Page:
How to Fiberglass a Boat Hull

Updated April 17, 2017

Applying fibreglass to the hull of your boat can prolong the life of your boat while protecting the wood from water, weathering and rot. Fibreglass is a strong artificial material that will not corrode or rot and forms an airtight bond on the surface it is applied to. Although fibreglass is a hazardous material, it can be applied at home as long as proper safety precautions and procedure are used.

Clean the wood surface of the boat where you will apply the fibreglass. Wipe the surface clean with a damp cloth and allow it to dry before applying the fibreglass mixture.

Mix the resin and hardener together in a plastic bucket or container following the recommended ratio of hardener to resin and the recommended amount on the packaging (different kinds of polyester and epoxy have different mixing ratios). Do not apply a different ratio or amount from that listed. Mix the two compounds together using a wooden stirring stick. Place the bucket in a cool, shaded area. The mixture will produce an exothermic reaction, giving off heat. The larger the amount, the faster the reaction, the hotter the mixture will be and the faster it will cure.

Apply a coat of the mixture to the surface of the boat hull. Paint it on thinly and evenly with a back and forth motion using a wide paintbrush or paint roller. Leave the coat for 15 minutes and return to inspect the surface for dry areas or areas where the wood has absorbed the mixture. Reapply a thin coat over this area. Leave the hull to cure over night.

Apply the fibre glass cloth onto the cured surface of the hull. Position the cloth so that no gaps occur. Apply the resin mixture over the surface of the cloth using a paint roller. Push the resin into and over the cloth. Move the resin over the surface, stretching it as much as possible. Avoid applying too thick a coat of resin. The resin should be absorbed by the cloth, giving it a translucent mat appearance. Allow a few hours for the fibreglass to cure. Once the surface is dry, you can apply another coat.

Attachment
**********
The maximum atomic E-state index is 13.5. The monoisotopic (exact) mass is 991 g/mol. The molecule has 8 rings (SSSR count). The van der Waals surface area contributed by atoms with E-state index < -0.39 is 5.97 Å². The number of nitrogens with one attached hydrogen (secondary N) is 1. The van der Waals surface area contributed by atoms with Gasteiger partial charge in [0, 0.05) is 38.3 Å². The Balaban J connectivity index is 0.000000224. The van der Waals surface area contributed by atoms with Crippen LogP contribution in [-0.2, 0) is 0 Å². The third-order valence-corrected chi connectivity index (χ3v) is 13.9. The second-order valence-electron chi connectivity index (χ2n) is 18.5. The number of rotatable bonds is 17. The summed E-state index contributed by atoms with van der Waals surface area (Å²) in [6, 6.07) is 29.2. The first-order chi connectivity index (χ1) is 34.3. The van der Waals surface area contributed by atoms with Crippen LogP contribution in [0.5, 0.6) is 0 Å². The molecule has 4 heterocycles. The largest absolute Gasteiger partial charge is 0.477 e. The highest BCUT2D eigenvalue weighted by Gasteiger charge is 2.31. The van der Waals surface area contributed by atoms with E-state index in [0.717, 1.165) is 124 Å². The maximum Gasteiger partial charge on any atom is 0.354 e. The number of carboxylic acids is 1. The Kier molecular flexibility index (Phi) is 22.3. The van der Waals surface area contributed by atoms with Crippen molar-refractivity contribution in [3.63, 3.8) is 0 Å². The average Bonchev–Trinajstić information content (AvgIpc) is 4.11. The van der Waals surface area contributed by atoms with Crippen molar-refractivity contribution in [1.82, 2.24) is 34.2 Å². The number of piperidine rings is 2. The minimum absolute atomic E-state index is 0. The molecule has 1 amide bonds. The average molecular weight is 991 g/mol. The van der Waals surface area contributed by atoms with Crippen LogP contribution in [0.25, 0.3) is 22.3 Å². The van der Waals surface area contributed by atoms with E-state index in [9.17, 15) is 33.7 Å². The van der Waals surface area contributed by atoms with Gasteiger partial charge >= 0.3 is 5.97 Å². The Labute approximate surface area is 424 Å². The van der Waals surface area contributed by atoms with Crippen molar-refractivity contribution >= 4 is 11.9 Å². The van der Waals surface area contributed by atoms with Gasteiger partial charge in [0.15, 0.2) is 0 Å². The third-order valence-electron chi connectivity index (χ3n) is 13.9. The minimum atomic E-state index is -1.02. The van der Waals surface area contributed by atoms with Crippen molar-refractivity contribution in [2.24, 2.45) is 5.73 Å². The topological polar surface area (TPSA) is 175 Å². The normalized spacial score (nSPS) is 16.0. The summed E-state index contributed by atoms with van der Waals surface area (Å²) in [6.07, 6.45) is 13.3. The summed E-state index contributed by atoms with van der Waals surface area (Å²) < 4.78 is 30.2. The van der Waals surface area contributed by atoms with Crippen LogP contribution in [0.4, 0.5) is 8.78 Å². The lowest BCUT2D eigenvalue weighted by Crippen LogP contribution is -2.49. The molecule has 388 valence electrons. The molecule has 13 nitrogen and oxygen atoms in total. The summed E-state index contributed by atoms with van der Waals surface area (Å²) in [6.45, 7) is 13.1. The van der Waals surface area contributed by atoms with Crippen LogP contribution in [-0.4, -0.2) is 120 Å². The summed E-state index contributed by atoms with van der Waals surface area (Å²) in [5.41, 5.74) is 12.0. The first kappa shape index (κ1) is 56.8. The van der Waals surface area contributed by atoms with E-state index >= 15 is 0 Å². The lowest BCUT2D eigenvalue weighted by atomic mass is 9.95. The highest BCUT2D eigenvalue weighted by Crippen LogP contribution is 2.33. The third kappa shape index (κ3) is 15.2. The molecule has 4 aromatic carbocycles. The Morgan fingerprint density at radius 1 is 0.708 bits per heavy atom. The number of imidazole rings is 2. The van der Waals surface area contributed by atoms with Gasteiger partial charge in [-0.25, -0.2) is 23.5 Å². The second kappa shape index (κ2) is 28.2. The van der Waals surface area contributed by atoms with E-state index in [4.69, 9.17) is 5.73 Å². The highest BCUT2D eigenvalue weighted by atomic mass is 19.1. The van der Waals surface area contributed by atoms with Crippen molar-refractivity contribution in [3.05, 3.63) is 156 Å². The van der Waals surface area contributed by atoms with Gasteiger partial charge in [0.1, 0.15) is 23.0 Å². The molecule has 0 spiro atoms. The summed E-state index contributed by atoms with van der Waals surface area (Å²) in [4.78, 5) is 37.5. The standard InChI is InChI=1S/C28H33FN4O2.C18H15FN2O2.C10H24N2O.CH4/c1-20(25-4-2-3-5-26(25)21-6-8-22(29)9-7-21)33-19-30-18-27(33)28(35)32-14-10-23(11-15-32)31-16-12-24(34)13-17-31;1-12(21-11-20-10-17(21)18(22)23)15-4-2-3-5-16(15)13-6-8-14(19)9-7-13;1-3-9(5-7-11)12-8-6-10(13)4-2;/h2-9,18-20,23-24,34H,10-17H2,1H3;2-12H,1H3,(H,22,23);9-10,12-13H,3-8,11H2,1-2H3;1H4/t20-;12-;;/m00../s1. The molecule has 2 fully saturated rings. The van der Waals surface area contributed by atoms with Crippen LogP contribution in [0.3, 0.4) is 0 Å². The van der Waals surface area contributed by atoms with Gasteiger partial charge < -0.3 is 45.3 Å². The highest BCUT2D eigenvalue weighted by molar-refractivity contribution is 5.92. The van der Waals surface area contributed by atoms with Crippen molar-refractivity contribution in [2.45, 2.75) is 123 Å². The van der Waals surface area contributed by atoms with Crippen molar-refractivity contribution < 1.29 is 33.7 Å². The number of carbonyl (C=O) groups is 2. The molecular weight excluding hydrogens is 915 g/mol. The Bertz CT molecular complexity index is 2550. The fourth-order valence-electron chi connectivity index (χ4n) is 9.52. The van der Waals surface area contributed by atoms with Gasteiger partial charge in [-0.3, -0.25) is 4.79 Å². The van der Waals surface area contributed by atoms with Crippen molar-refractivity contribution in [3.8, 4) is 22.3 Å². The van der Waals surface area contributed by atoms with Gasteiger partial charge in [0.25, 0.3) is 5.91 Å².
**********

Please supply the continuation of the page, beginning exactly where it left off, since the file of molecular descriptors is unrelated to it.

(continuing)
Apply another coat of the resin mixture over the fibreglass using a paint roller. Apply the mixture in an even and thin, back and forth motion. Use a paintbrush to even out any thick or runny areas. Allow this coat to dry for a few hours until the surface is no longer tacky.

Apply one more coat of resin mixture following the same procedure as step 5. Leave the fibreglass to cure over night.

Sand the surface of the hull to remove any bumps or imperfections from the resin and to rough up the surface. Apply marine paint or varnish over the fibreglass in even, back and forth motions using a paint roller. Allow the paint to dry.


Apply the fibreglass in a shaded, sheltered location free of direct sun, moisture and dirt.


Epoxy fibreglass and polyester fibreglass are toxic and hazardous compounds. Wear goggles or other eye protection, gloves and non-permeable clothing for protection, such as plastic or paper aprons.

Things You'll Need

  • Fibreglass resin
  • Fibreglass hardener
  • Wooden stirring stick
  • Paintbrush
  • Plastic bucket or container
  • Paint roller
  • Fibreglass cloth
  • Sandpaper
  • Marine paint or varnish
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